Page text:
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Message: Juniors may benefit from uncertain zinc supply!

Juniors may benefit from uncertain zinc supply!

posted on May 18, 2008 12:27PM

The Northern Miner, 5/15/2008

Global zinc supply uncertain after massive earthquake in China; labour dispute in Namibia

The fate of zinc mining and smelting operations in China remains unknown after a massive earthquake devastated much of Sichuan province on Monday leaving more than 10,000 people dead.

News agencies are reporting that up to 510,000 tonnes of zinc smelting capacity in China has been affected after production was halted at more than 10 zinc smelters in Sichuan province, as well as in neighboring Shaanxi and Gansu provinces.

China is the world's major zinc producer with a smelting capacity of more than 4 million tons, according to news reports.

Meanwhile in Africa, a strike at Anglo American's (AAUK-Q, AAL-L), Skorpion zinc mine that started on May 10 will disrupt world zinc supply too. Skorpion is Namibia's biggest zinc producer, churning out about 150,000 tons of special high-grade zinc per year.

The events in China and Namibia have combined to push up prices. Official zinc prices on the London Metal Exchange closed at US$2,270 per tonne for cash and US$2,280 per tonne for three months on May 14, up from US$2,159 per tonne cash and US$2,190 per tonne for three months on May 12.

About 46% of China's total zinc smelting capacity lies in tremor-stricken regions. Reuters reported that as much as 11% of the nation's smelting capacity was probably affected by the quake.

China's Sichuan province—the epicenter of the earthquake-- produced 130,000-140,000 metric tons of zinc concentrate last year and its output makes up about 7% of the country's total, according to Interfax news agency.

The 7.9 magnitude earthquake was China's worst in 58 years and has caused massive damage – disrupting roads and power plants. Major safety issues remain with reservoirs, hydropower stations and lakes.

Some of the Chinese companies that were shut down include: Sichuan Hongda Chemical Industry (100,000 tons); Gansu Baohui Zinc Co. (60,000 tons); Gansu Chengzhou Metallurgical Group Co. (50,000 tons); Hanzhong Bayi Zinc Industry Co. (120,000 tons); Huidong Zinc & Lead (50,000 tons) and Xichang Zinc Industry Co. (30,000 tons).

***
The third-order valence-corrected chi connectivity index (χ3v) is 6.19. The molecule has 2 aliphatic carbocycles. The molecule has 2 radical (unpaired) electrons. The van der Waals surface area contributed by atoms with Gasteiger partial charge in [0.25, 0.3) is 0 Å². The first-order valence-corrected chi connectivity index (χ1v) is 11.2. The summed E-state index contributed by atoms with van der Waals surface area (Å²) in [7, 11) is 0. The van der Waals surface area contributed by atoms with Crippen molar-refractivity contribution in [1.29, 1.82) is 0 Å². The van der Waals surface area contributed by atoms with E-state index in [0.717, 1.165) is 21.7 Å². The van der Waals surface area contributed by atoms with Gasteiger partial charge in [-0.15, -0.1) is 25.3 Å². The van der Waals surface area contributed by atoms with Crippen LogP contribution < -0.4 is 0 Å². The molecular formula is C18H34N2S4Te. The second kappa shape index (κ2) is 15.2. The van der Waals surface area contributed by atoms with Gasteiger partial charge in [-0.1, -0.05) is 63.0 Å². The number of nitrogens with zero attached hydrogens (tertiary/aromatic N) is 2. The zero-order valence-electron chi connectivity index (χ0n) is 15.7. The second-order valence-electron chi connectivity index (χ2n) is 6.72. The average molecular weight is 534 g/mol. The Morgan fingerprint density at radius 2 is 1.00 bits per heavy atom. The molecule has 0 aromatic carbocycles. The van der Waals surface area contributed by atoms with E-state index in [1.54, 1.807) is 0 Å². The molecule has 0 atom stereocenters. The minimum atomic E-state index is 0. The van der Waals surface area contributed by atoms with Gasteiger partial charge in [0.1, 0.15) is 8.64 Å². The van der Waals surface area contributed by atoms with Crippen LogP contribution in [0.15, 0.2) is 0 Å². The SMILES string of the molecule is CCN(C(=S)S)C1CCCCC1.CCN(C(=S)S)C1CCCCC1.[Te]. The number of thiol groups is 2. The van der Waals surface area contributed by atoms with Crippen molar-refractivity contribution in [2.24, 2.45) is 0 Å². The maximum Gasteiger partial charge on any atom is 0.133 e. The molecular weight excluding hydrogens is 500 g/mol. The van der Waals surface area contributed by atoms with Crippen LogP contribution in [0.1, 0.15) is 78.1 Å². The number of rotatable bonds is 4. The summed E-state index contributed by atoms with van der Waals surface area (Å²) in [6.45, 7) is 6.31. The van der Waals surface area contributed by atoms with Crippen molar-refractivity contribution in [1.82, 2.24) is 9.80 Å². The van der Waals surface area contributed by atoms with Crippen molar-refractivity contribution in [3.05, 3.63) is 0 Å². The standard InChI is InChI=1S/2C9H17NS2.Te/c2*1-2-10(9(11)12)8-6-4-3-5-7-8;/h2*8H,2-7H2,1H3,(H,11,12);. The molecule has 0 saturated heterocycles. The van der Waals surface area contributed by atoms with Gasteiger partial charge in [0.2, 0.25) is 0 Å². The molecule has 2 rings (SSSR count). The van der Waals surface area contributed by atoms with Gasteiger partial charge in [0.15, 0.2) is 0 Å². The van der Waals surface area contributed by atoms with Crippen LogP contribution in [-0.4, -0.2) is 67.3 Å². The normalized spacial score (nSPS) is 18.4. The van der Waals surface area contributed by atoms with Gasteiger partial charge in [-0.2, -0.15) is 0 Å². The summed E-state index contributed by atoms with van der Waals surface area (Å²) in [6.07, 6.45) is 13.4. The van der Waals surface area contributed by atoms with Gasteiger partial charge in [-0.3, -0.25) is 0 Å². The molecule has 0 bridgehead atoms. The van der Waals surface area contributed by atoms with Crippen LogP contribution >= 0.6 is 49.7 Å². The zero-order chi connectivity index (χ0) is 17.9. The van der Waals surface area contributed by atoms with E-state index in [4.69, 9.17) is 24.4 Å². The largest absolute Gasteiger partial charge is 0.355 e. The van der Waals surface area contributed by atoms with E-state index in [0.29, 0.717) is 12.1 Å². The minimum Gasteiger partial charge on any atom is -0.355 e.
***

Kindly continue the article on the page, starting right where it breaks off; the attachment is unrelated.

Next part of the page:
Some analysts say the temporary closures at the Chinese smelters aren't likely to have a long-term impact on zinc supply and prices. Stockpiles of the metal monitored by the London Metals Exchange have gained 40% this year to 124,775 tons, according to Bloomberg.

In Namibia, striking workers who are paid about US$388 per month want wage increases of 14%, more than the 12% being offered by the company. They also want a housing allowance that exceeds what the company is willing to pay. In addition, the workers are demanding transportation to the capital city, Windhoek, when they go on leave. The majority of workers at the mine come from northern Namibian villages near the Angolan border.

The Skorpion mine, which consists of an open pit and a hydrometallurgical refinery, is 25 km north of Rosh Pinah in southern Namibia.

James Wyatt-Tilby, a London-based spokesman for the company, told The Northern Miner that "the majority of production is still happening" but declined to give a figure.

The disruption of zinc supply out of China and Namibia have helped buoy the stock price of zinc players like Teck Cominco (TCK.B-T, TCK-N).

Since the earthquake struck, Teck's shares on the Toronto Stock Exchange have climbed from $47.99 to $49.35 apiece.

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